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In special business from his holiness.

Escal. What news abroad i'th? world?

Duke. None, but that there is so great a fever on goodness, that the dissolution of it must cure it. Novelty is only in requeft; and it is as dangerous to be aged in any kind of course, as it is virtuous to be conItant in any undertaking. There is scarce truth enough alive, to make societies fecure ; but security enough, to make fellow lips accurft. Much upon this riddle runs the wisdom of the world; this news is old enough, yet it is every day's news. I pray you, Sir, of what disposition was the Duke?

Escal. One, that, above all other itrifes, Contended specially to know himself.

Duke. What pleasure was he giv'n to ?

Escal. Rather rejoicing to see another merry, than merry at any thing which profest to make him rejoice, A gentleman of all temperance. But leave we him to his events, with a prayer they may prove prosperous ; and let me desire to know, how you find Claudio prepard ? I am made to understand, that you have lent him visitation.

Duke. He professes to have received no finifter mea. fure from his judge, but most willingly humbles himself to the determination of justice ; yet had he fram'd to himself, by the instruction of his frailty, many deceiving promises of life; which I by my good leisure have discredited to him, and now is he resolved to die.

Escal. You have paid the heav'ns your function, and the prifoner the very debt of your calling. I have labour'd for the poor gentleman, to the extremeft fhore of my modefty; but my brother justice have I found so severe," that he hath forc'd me to tell him, he is indeed Justice.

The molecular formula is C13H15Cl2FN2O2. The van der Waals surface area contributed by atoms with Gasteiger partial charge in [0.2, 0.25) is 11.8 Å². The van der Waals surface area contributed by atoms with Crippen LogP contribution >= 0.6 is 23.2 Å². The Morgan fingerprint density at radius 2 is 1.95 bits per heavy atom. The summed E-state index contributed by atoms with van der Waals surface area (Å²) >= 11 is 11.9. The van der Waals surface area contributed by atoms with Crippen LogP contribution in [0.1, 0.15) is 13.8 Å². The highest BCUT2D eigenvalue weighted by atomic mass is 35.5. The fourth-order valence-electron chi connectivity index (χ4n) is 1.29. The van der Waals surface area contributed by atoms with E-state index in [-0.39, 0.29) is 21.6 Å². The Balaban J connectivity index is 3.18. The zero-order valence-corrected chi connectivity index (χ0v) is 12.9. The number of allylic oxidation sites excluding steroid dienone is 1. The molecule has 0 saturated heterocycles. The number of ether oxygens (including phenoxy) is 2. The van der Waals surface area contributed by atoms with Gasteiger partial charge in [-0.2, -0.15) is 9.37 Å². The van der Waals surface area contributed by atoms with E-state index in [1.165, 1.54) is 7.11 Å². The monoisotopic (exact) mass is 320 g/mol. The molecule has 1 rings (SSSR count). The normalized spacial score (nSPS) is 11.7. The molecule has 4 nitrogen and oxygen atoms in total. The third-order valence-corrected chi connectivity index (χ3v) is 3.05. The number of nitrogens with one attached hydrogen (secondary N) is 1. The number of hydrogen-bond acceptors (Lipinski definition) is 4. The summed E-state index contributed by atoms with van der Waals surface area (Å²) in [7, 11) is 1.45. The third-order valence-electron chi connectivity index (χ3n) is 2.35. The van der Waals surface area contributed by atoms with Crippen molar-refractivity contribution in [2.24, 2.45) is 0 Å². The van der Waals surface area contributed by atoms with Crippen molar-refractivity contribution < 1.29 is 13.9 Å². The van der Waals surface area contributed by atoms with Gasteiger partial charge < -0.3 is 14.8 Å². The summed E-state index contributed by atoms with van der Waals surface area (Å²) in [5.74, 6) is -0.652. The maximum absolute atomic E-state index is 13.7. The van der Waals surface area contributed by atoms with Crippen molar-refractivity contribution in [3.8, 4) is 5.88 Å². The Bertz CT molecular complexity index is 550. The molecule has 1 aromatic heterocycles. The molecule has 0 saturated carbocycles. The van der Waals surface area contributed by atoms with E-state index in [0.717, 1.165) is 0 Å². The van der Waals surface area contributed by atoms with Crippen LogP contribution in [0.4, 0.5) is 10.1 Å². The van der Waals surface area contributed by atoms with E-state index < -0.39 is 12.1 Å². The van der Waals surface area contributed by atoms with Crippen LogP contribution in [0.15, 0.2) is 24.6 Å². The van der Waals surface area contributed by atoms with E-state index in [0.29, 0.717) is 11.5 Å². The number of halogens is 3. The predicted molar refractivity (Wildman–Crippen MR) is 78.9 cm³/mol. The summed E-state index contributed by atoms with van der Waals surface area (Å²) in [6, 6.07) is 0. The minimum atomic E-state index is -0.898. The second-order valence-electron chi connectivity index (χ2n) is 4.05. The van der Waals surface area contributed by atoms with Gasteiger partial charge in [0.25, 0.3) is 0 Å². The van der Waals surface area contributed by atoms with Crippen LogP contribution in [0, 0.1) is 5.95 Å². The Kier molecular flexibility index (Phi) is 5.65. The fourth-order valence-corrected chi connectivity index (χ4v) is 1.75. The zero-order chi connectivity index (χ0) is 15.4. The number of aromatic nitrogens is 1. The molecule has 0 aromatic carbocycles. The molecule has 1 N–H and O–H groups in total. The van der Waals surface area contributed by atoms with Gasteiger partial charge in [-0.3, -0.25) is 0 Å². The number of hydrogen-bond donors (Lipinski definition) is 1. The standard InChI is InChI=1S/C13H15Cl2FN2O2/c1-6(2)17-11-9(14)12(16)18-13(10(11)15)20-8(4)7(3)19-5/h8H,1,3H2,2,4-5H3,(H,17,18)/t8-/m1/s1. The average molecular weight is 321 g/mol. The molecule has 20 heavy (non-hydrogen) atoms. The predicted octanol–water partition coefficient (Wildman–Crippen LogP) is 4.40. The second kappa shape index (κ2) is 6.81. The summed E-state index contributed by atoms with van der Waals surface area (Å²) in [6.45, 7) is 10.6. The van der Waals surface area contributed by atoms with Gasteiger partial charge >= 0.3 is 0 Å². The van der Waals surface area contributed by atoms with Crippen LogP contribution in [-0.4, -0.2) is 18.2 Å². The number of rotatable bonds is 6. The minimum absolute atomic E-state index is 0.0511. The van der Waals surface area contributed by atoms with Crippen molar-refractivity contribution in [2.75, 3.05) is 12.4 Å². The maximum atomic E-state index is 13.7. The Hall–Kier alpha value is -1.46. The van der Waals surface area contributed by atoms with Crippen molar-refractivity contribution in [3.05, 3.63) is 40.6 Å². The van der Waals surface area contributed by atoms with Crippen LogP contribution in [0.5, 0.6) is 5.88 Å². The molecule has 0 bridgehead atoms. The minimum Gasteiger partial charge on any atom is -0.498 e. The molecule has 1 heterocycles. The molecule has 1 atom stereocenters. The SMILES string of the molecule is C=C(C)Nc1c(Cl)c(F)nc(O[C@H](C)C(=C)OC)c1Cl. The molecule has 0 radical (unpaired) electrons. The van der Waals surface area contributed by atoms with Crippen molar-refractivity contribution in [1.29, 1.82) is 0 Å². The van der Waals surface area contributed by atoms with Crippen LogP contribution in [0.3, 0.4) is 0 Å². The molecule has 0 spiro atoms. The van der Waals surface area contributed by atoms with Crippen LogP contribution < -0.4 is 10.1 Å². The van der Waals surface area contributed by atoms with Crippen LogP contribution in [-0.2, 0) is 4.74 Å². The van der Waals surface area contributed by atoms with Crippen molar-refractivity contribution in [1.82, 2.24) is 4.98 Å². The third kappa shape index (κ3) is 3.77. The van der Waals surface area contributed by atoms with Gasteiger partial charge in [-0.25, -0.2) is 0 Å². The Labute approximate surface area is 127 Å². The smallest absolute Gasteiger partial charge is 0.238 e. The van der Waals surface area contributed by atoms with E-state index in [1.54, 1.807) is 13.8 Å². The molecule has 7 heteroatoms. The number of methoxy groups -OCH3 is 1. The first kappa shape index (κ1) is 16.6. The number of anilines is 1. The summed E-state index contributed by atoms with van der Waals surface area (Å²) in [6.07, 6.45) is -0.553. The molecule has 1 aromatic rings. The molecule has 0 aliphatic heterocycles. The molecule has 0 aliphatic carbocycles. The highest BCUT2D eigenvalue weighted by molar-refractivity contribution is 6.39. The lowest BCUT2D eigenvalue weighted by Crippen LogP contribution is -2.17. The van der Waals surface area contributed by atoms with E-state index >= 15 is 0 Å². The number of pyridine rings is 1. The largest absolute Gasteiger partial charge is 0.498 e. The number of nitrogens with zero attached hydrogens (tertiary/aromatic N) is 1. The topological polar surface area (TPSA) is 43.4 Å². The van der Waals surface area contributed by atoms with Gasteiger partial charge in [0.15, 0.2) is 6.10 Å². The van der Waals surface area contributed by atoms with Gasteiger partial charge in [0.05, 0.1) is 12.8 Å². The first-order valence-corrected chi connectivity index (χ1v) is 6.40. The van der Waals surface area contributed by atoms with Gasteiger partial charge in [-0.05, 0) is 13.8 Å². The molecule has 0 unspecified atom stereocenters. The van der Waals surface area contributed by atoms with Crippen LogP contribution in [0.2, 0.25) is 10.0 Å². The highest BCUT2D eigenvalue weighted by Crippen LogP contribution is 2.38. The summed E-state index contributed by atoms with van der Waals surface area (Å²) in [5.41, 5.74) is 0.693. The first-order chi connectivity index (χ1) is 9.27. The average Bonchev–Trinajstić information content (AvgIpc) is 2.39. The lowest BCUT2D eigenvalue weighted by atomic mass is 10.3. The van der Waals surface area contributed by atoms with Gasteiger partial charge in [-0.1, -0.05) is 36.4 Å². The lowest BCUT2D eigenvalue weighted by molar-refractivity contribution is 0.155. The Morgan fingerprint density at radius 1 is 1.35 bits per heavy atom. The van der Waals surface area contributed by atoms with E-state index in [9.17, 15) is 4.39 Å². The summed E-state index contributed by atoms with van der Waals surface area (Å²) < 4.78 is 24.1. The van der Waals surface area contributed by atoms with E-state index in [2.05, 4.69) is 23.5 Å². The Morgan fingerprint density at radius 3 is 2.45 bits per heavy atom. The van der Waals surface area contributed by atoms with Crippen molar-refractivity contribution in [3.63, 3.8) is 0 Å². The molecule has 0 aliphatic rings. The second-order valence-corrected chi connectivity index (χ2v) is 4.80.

Duke. If his own life answer the straitness of his proceeding, it shall become him well; wherein if he chance to fail, he hath sentenc'd himself. Escal. I am going to visit the prisoner; fare you well.

[Exit. Duke.

Duke. Peace be with you!
He who the sword of heav'n will bear,
Should be as holy as severe;
Pattern in himself to know,
Grace to stand, and virtue go;
More nor less to others paying,
Than by self-offences weighing.
Shame to him, whose cruel Ariking
Kills for faults of his own liking.
Twice treble shame on Angelo,
To weed my vice, and let his grow!
Oh, what may man within him hide,
Tho' angel on the outward fide ?
How may that likeness, made in crimes, (20)
Making practice on the times,
Draw with idle spiders ftrings
Most pond'rous and fubftantial things!
Craft against vice I mult apply.
With Angelo to-night shall lye
His old betrothed, but despis'd ;
So disguise thaH by th' disguis'd
Pay with fallhood false exacting ;
And perform an old contracting.

{Exit. (20) How may likeness made in crimes,

Making pralije on the times,
To draw wiib idle spider's ftrings

Most pond'rous and substantial tbings?] This obfcure and angrammatical paffage Mr. Warburton has restor’d to its purity, only by adding one munoly Mable, and throwing out another : as he has likewise made it intelligible by the following comment. « inuch wickedness may a man hide witbin, tho' he appears like an “ angel witbout? How may that likeness, made in crimes, i, e. by “ hypocrisy ; [a pretty paradoxical expression, of an angel made in o crimes] by imposing on the world, [thus emphatically express'd, to making practise on the times] draw with its false and empty pretences * [which Shakespeare finely calls, spiders Arings;] the most ponde« rous and substantial things of the world, as riches, honour, power, * reputation, &c."

“ How



C T. IV.
SCENE, a Grange.
Enter Mariana, and Boy finging:

AKE, oh, take those lips away, (21)

That so sweetly were forsworn;
And those eyes, the break of day,

Lights that do mis-lead the morn;
But my kisses bring again,
Seals of love, but seal'd in vain.

Enter Duke.
Mari. Break off thy fong, and haste thee quick away:
Here comes a man of comfort, whose advice
Hath often still’d my brawling discontent.
I cry you mercy, Sir, and well could with,